AT A GLANCE:
How a new online site waste planning tool is intended to provide a more consistent approach for SWMPs for contractors and waste management companies of all sizes
Online site waste planning tools are a common occurrence these days, but constructCLEAR creator George Dobson believes his new tool offers something unique.
Dobson, who is director at environmental consultancy BlueWise says: “Of course there are existing Site Waste Management Planning (SWMP) tools out there, but what became obvious [to me] was that there was an opportunity to view that as a springboard for creating a much wider encompassing tool that allowed the waste management industry and construction contractors to communicate much more effectively.”
ConstructCLEAR is a waste planning tool that brings the two industries together. For construction contractors, the tool will help them to write SWMPs, assist with carbon reporting and provide automated waste estimates, as well as using that information to issue tenders for the collection of that waste. For waste management companies, ConstructCLEAR will allow them to view projects under development and bid on waste tenders issued by contractors using the tool.
The tool is designed to be used by contractors and waste management companies of all sizes, thanks to four membership levels. SMEs can make use of the “basic” membership – a free service which allows a construction contractor to write a SWMP for one individual project and tender for waste services. “Project” memberships are paid for services, which allow users to invite their supply chain into the tool, so that they can provide direct SWMP information directly, while “company” level membership allows users to provide SWMP information and issue tenders for multiple projects, as well as using data from previous projects to provide estimates on current projects. Finally “corporate” membership allows unlimited numbers of project SWMPs to be filed.
ConstructCLEAR was developed by the Transport Research Laboratory (TRL) consultancy from March last year, following a successful funding application by Dobson to CPI Renew, which has helped to provide the free “basic” level membership.
TRL senior environmental consultant Ben Harris says: “Hopefully anybody can get in and use the tool and see which will be of most benefit, if you’ve just got your one site, there’s that free version but also if you’re a large corporate user, you get the benefits from corporate reporting.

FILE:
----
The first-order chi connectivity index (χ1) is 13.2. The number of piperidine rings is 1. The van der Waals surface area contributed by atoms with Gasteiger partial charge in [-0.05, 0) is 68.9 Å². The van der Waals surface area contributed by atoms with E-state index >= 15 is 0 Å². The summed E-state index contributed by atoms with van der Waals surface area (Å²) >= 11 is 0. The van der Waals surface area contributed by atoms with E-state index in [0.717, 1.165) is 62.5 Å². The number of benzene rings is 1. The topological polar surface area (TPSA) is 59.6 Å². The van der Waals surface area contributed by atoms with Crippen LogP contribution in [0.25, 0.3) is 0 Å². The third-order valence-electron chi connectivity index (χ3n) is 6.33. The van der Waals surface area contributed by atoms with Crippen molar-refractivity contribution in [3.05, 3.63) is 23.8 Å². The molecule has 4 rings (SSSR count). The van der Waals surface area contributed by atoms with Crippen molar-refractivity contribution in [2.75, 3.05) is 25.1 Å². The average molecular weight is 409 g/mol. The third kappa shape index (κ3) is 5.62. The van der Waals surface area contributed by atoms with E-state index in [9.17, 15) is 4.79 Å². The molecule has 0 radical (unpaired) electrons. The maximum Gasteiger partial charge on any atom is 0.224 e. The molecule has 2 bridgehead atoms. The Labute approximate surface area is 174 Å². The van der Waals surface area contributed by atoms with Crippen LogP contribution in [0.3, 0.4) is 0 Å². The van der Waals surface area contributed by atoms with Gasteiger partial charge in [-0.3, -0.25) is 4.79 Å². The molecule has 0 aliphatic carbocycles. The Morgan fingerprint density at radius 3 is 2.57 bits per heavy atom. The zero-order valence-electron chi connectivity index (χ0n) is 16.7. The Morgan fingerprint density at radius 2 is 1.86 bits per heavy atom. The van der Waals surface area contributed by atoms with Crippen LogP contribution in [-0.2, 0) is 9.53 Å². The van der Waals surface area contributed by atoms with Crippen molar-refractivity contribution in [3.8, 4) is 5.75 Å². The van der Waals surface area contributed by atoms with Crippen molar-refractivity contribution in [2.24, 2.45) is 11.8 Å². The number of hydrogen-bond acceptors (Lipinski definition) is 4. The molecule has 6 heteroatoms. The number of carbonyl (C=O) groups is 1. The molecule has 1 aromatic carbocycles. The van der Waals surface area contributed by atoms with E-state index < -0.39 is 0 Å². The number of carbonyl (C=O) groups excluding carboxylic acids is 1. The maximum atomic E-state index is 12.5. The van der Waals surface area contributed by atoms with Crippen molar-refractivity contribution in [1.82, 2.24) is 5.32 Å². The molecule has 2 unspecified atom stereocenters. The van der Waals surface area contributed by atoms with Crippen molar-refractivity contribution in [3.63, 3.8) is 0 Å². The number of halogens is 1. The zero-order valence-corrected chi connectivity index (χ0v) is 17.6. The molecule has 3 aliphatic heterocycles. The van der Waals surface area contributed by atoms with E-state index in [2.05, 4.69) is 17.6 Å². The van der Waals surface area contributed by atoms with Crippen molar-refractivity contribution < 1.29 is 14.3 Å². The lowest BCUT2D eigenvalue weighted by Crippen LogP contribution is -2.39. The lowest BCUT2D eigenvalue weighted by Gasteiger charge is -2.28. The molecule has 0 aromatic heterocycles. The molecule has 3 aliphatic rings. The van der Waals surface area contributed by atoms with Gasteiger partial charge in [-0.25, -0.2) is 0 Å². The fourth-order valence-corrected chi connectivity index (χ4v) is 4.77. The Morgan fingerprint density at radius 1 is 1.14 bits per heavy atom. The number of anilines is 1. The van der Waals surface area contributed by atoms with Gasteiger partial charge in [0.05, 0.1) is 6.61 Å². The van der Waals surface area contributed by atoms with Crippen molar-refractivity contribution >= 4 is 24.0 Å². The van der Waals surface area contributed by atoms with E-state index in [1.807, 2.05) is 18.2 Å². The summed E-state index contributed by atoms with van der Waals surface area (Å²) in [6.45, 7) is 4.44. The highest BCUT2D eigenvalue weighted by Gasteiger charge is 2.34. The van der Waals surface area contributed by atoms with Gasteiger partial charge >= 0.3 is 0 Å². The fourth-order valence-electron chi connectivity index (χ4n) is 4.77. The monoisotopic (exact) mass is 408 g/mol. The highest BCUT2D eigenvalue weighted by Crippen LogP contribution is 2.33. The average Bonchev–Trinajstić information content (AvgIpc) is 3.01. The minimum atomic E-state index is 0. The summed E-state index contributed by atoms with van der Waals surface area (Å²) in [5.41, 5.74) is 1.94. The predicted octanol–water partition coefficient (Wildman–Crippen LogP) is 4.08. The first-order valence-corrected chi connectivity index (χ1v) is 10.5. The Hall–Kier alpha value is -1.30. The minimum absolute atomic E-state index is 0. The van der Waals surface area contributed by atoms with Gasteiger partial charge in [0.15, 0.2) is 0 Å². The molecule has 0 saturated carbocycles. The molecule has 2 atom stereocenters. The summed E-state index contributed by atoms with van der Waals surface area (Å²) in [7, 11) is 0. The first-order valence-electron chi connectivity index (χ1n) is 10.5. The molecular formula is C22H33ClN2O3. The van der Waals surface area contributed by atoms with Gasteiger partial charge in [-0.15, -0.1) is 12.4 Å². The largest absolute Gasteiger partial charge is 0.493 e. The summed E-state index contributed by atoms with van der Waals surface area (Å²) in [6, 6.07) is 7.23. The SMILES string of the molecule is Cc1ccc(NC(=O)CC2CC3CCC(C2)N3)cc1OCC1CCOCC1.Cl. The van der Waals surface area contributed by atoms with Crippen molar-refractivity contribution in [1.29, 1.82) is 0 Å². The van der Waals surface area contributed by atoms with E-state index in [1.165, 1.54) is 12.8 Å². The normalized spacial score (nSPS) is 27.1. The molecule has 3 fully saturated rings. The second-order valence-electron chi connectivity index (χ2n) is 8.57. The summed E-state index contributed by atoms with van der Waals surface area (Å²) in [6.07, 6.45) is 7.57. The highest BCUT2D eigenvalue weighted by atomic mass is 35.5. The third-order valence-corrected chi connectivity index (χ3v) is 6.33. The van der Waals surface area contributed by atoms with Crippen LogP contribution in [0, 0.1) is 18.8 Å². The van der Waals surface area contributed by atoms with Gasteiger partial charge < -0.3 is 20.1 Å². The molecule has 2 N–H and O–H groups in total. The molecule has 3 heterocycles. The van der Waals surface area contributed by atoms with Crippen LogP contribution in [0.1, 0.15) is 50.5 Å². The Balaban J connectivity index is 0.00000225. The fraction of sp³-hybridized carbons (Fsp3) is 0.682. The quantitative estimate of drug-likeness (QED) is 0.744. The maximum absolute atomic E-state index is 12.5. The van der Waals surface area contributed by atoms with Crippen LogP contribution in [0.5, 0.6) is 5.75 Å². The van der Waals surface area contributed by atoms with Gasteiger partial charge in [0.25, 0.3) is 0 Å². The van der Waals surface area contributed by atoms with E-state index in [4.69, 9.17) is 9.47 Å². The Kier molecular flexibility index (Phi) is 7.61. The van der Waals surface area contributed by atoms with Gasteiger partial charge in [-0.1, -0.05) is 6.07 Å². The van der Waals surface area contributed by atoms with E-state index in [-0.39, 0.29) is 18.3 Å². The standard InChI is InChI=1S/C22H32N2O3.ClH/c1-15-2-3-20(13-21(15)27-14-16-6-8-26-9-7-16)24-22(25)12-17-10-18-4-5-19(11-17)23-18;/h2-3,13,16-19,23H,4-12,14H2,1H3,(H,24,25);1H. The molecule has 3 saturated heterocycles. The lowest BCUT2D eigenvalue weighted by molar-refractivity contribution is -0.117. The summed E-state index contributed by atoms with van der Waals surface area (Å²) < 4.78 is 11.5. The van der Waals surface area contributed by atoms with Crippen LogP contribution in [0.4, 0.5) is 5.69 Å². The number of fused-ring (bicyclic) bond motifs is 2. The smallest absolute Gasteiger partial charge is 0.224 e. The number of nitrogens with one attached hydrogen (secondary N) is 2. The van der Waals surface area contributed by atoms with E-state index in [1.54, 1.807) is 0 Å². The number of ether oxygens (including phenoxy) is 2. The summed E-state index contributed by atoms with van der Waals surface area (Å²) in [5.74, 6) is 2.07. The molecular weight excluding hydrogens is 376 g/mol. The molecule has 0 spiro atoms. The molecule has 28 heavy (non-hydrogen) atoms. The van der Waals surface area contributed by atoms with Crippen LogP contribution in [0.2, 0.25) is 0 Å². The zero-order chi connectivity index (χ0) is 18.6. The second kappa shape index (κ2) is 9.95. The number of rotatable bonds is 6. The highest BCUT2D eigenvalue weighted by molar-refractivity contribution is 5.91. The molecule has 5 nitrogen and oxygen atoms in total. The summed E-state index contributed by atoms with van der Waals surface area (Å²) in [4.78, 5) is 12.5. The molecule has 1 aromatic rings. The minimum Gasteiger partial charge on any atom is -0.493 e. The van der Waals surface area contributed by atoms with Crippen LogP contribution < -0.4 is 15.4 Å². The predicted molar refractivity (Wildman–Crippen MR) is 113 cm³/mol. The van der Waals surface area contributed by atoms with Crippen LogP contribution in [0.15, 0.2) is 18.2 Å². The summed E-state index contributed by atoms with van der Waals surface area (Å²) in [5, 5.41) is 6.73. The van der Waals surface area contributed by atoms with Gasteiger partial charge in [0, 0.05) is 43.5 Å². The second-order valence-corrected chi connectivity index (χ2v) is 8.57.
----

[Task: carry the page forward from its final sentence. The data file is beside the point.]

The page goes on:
“Obviously some people are loyal to tools they’ve used and if it’s embedded in their organisation then they’re going to want to use that. It’s about giving them another option and more than what’s available at the moment, which is a bit more accessible to what they need.”
Dobson explained that the idea for the tool came from research which identified a number of ‘inconsistencies’ in the way the waste and construction industries interacted and reported information to one-another.
He says: “There were quite a few from principal contractor side, including a perceived increased cost in relation to SWMP compliance on projects, difficulties in procuring high quality waste management services, inconsistencies in quality of waste data reporting from waste organisations, a lack of a standard industry standard data reported by waste organisations.
“In relation to waste management companies, some of the issues experienced included poor and inconsistent ordering initiatives operated by principal contractors, inconsistent approaches to SWMP and waste information requirements by principal contractors. Pricing levels demanded by contractors were often incompatible with service quality requirements and there was a lack of access to principal contractors and construction projects by alternative waste and resource management companies like reuse organisations and the third sector.
“I think ConstructCLEAR addresses all of those issues. It provides consistency in its approach to the SWMP process, it enables a consistent exchange of information and ordering process, a standard template that organisations can use to quickly upload information, and it allows access for organisations that want to get access to unused material streams from construction projects, whether that be the third sector organisations or direct material reuse organisations.”
Although the tool has only recently launched, Dobson is already looking to the future, and other possible applications for other waste streams.
“There are other applications for it, it’s not just construction sector. In terms of potential for other organisations who have waste resources available – that’s certainly an area the tool could potentially develop into and I would like to see that happen.”